ID:158066
 
It's a simple question with an -I'm assuming- complex answer...

Is it possible to have it so that if I were to move my mouse left one it would rotate my character left 15 degrees or so, or right 15 degrees or so, that way if I were to move my mouse my character would always be looking at where the mouse is at? I can do the part for which he rotates but I'm not sure about how to make him follow the mouse... or if it's even possible.
SadoSoldier wrote:
Is it possible to have it so that if I were to move my mouse left one it would rotate my character left 15 degrees or so, or right 15 degrees or so,

Yes.

that way if I were to move my mouse my character would always be looking at where the mouse is at?

This is a completely different issue, as you're describing a different thing here.

For either issue, you could use MouseEntered(). Making the character always face the location you have the mouse would actually be very simple, as you could just have MouseEntered() change the direction of the object to face src.

For the first issue you mentioned, you could keep track of what the mouse is currently hovering over, and if you move it to be over something one tile to the left or right (again, checked in MouseEntered()), then you could just take whatever action you want, such as turning 15 degrees.
In response to Loduwijk (#1)
EDIT:
My bad, easier ways are done than using Flick's system...
Here you go.
Now, I assume you have it so mouse opacity is 0 for all obj, mob, and turf.
Otherwise possible things such as Overlays, HUDs and whatnot will disturb it.
Also, this would be a very 'clunky' way of doing it but possibly the one way I know of to do it...
By clunky I mean let's say the player is fast enough to move their mouse over a new obj/mob/turf while moving...
They would instantly turn to that direction during walk.
Also this only works for the 8 PreSet Directions.
You can possibly produce a system where you include Turn() and whatnot.

obj
MouseEntered(location)
usr.dir = get_dir(usr,location)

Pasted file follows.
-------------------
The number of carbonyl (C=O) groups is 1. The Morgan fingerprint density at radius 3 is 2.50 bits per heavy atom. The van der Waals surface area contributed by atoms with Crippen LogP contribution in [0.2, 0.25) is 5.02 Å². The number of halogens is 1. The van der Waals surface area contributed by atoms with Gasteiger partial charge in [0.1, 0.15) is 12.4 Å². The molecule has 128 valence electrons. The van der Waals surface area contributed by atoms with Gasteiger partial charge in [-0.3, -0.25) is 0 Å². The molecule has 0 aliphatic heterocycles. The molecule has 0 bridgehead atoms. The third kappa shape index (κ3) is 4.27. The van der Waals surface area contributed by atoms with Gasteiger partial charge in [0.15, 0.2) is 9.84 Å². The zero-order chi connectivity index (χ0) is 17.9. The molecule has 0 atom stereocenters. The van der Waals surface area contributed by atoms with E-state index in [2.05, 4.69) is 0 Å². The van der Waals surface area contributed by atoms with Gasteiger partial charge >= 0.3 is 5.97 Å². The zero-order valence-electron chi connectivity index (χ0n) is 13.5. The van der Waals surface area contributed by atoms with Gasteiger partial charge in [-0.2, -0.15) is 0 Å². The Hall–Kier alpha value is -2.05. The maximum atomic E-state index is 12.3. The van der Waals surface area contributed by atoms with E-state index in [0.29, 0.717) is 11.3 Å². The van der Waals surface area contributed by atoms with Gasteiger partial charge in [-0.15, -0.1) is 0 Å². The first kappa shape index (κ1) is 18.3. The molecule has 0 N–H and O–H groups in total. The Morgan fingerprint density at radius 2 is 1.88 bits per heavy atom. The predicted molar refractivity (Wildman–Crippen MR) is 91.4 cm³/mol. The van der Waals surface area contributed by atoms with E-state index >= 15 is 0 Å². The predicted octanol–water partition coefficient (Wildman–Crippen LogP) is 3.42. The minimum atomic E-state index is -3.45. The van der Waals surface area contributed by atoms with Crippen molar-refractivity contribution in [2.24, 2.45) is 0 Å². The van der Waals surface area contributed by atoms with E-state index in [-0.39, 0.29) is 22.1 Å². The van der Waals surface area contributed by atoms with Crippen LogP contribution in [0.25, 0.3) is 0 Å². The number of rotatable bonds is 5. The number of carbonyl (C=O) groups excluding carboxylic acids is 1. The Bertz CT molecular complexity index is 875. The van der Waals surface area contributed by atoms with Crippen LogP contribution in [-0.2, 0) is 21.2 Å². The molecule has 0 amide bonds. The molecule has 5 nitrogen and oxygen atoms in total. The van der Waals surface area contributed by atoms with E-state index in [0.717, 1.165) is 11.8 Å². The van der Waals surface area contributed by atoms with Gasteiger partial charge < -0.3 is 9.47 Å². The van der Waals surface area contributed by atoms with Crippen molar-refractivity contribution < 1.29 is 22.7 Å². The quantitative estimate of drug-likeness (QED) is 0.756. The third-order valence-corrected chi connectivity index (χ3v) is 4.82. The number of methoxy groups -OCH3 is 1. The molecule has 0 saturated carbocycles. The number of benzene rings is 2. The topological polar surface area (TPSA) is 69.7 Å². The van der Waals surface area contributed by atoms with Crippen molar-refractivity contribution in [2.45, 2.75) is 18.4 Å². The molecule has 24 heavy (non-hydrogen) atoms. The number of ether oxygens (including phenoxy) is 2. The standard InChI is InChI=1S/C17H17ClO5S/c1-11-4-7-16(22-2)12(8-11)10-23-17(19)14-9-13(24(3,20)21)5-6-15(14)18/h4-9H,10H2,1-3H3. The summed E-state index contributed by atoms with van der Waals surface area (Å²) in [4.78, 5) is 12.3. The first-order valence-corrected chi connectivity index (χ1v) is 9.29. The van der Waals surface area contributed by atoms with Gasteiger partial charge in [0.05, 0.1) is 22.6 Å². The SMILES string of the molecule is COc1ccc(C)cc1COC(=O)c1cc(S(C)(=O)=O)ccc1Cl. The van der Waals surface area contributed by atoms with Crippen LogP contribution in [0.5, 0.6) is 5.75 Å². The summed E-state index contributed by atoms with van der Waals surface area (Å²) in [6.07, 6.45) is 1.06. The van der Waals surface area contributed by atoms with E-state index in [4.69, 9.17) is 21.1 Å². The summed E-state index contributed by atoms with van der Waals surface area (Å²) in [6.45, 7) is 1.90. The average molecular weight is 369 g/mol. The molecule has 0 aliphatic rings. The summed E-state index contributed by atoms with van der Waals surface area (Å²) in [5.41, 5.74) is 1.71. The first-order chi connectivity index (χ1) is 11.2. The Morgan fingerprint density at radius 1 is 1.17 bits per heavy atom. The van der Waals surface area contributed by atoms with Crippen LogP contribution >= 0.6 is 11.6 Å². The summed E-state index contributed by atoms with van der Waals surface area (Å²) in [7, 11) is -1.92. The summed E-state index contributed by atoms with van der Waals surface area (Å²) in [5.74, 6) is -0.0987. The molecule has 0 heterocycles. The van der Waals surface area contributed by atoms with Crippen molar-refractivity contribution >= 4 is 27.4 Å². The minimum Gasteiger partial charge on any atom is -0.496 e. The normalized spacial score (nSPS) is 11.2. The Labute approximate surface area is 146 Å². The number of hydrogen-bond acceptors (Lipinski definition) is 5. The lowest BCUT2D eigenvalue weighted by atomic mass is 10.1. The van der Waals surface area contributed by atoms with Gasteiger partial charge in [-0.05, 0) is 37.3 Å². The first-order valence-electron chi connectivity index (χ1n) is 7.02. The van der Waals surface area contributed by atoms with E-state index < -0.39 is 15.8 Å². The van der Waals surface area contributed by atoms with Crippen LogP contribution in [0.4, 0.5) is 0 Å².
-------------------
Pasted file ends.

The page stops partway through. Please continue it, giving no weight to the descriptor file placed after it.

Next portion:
..()
mob
MouseEntered(location)
usr.dir = get_dir(usr,location)
..()
turf
MouseEntered(location)
usr.dir = get_dir(usr,location)
..()
In response to Maximus_Alex2003 (#2)
You're somewhat misusing the location parameter. You should be doing this in client/MouseEntered() anyway. Like so:

client
MouseEntered(object,location,control,params)
//if it's not on the map, then don't try to face us towards it
if(!istext(location))
//replace with something more precise than get_dir():
mob.dir = get_dir(mob, object)
In response to Garthor (#3)
Works perfectly fine for me.
Does what I intend on it doing.
Maybe the word, 'misused' should be looked at.
In response to Maximus_Alex2003 (#4)
It's messier when you're using mouseentered like that, because you have to override it for atom.MouseEntered() (You're not even doing that, you're overriding it for atom's subclasses.)

When you override client.MouseEntered(), it's easier to accommodate for things like client screen objects that you don't want to use MouseEntered() with (Like say if the screen objects had a null loc? or if the loc were actually the mob you want to turn?)
In response to D4RK3 54B3R (#5)
D4RK3 54B3R wrote:
It's messier when you're using mouseentered like that, because you have to override it for atom.MouseEntered() (You're not even doing that, you're overriding it for atom's subclasses.)

When you override client.MouseEntered(), it's easier to accommodate for things like client screen objects that you don't want to use MouseEntered() with (Like say if the screen objects had a null loc? or if the loc were actually the mob you want to turn?)

Well, sorry.
I used the whole mob, turf, obj because that's how you would simply single out whether you wish to make your character look at them or not.
But yes, to have it not single out certain Objects, use what Saber and Garthor have mentioned.
In response to Maximus_Alex2003 (#4)
The word you should look at is "works". In no way does the situation that something is working imply anything other than it is working - i.e., it doesn't imply that that something is good (or even not horrible), or that it works well (or even sufficiently well).
Brushing your teeth using a finger instead of a toothbrush 'works perfectly fine'. It's not nearly as efficient or good, but it works. Despite working, it is still bad and inferior. The same analogy can be applied to a multitude of different situations, and it is the same in programming.
Saying that something isn't bad just because it 'works' in programming is a meaningless excuse that only newbies would use, and for a reason (as I've just mentioned above). Very often, they are satisfied with something just working even though it's not working well or works under specific circumstances only, and fails in others, or it works but the effort taken to pull it off is much greater than what's actually needed, or it works although it uses bad programming techniques or bad approaches that could be harmful to the project in the long run - etc, etc.

In your case, Garthor was even easy on you, since your working code is bad, not "somewhat bad", as it doesn't even work (which, again, isn't sufficient) in all the common situations. This is because the location argument can be a text string, which obviously shouldn't be used in get_dir(), which only accepts atoms.
In the case that you're giving it a non-atom value, get_dir() doesn't behave correctly (actually, this is a bug because it should fail instead, generating a runtime error).